Founded in response to now-Justice Clarence Thomas’ Supreme Court confirmation hearings—and the displeasure many women felt over the way Justice Thomas was treated and maligned and by members of the media—IWF serves as a conservative foil to progressive talking points.
“There was a group of women who realized they were very uncomfortable with the tenor of what was happening there—they were frustrated with how Justice Thomas was being characterized,” says Lukas, adding IWF’s founders didn’t want the left to monopolize or co-opt women’s issues.
“They also felt as though the women who were being pointed to on the right didn’t really represent—they were more traditionally conservative—and they wanted to have a different brand of women and a more modern brand of women represented,” Lukas added.
Lukas says the general goal of the forum is create a broad coalition of women. For this reason, her nonprofit doesn’t weigh in on the abortion issue. “When abortion becomes—is a part of the mix—people tend to tune out. One way or the other, you’re not going to continue listening.”
A hot-button issue IWF and its spokespeople aren’t afraid to weigh in on, however, is the issue of whether biologically male students who identity as “transgender” should be allowed to compete in women’s sports.
Its members are so outspoken on issues pertaining to women that the team at IWF launched its own legal center and its staff members regularly file “friend of the court” briefs in cases like R.G. & G.R. Harris Funeral Homes Inc. v. the Equal Employment Opportunity Commission.
In addition to its legal center and advocacy, IWF is also creating a membership platform and chapters throughout the country and empowering women at the local level, encouraging them to push for change in their hometown communities.
“We need to win a lot of little battles if we’re ever going to kind of win the big battles and so we’re encouraging that. We’re trying to work with parent groups and get them involved,” say Lukas.
Priorities for 2022
In addition to helping women and parents confront issues at the local level, Lukas says priorities for 2022 at the federal level include pushing back against paid leave and pushing back against activists that want to transform and even “erase” the legal definition of womanhood.
“We’ve been really active in fighting against the federal takeover of childcare, which was a big part of the Build Back Better plan and continues to be a priority on the left. We’ve been fighting paid leave—which is another—we worry about a federal paid-leave entitlement, which would destroy so much workplace flexibility but, actually, I think that if I had to name the one issue that is the biggest deal for 2022, it is this kind of concept of women as a legal definition.”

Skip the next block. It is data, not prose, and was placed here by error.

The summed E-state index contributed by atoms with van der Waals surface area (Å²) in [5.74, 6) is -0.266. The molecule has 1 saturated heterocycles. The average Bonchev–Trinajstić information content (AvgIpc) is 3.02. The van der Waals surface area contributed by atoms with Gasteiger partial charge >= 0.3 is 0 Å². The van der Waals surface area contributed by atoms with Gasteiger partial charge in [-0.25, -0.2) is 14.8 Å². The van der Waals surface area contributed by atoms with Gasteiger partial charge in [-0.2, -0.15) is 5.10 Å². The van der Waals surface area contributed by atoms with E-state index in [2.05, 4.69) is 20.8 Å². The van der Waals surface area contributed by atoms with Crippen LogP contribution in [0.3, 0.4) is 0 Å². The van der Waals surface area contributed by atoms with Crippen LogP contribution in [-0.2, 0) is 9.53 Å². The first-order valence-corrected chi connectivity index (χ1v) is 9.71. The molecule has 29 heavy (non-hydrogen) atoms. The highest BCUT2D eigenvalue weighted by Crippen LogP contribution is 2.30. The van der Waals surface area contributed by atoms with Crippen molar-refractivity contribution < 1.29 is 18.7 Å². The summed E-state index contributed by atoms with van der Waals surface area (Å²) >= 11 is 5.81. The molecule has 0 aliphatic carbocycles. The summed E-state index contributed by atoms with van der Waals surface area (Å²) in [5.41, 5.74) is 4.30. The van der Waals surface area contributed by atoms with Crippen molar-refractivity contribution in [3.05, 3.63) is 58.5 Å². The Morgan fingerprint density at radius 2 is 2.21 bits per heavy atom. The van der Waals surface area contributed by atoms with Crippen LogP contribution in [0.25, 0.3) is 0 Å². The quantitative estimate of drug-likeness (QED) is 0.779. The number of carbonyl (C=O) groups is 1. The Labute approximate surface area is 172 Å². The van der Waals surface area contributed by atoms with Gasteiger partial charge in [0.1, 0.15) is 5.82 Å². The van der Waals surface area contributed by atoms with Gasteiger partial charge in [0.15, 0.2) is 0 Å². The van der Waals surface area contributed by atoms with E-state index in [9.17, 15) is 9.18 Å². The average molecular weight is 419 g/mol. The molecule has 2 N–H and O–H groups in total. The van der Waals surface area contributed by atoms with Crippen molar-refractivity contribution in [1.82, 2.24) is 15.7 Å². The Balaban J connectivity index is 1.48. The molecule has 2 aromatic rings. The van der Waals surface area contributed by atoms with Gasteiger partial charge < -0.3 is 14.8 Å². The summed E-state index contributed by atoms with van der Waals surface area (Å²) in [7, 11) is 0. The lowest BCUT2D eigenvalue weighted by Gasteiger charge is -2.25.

Stacy Blakeley, executive director of The Policy Circle, is likewise endeavoring to build a broad coalition of women talking about the policies that affect individuals and families on a daily basis, and in particular issues that affect women at the local level.
“We definitely attract women who understand the power of entrepreneurial values, not only historically to get our country to where it is today, but is the best means for us to move forward and provide more opportunities for people across the board.”
One of the ways Policy Circle is cultivating those conversations is through its Civic Leadership Engagement Roadmap, a three-months-long program launched last year in partnership with Hillsdale College and comprising about 30 women who participate virtually.
“The curriculum is really designed so that they start with the Constitution,” says Blakeley. “And then, versus a lot of passive sort of programs out there, these women have to go into their community, develop townhall relationships, meet with elected officials.”
Women on Campus
Not unlike IWF, the Network of Enlightened Women was created to also serve as a mouthpiece for women who don’t tow the progressive line on policy issues. The difference is that NEW caters to women on campus facing pressure to self-censor and conform to a liberal agenda.
“We want to engage women on serious ideas—want to train them to be able to talk about them and engage on those ideas on campus. We’re organized as women’s leadership organizations on more than 50 college campuses around the country.”
The organization originally started as a book club and blossomed into a full-blown networking and programming organization geared toward supporting college-age women in need of more conservative resources and regular fellowship with like-minded peers even after graduation.
Post-graduation, NEW even provides scholarships for promising female leaders to attend conferences like the Conservative Political Action Conference. Its staff members even run a media-fellows program to sharpen participants’ writing and speaking skills.
“So, in addition to the role of just training these women to be leaders, I think we’re playing an important role in being an early pipeline to feed these women into other organizations as well,” says Lips, adding its programming is identifying policy ideas not always on people’s radar.
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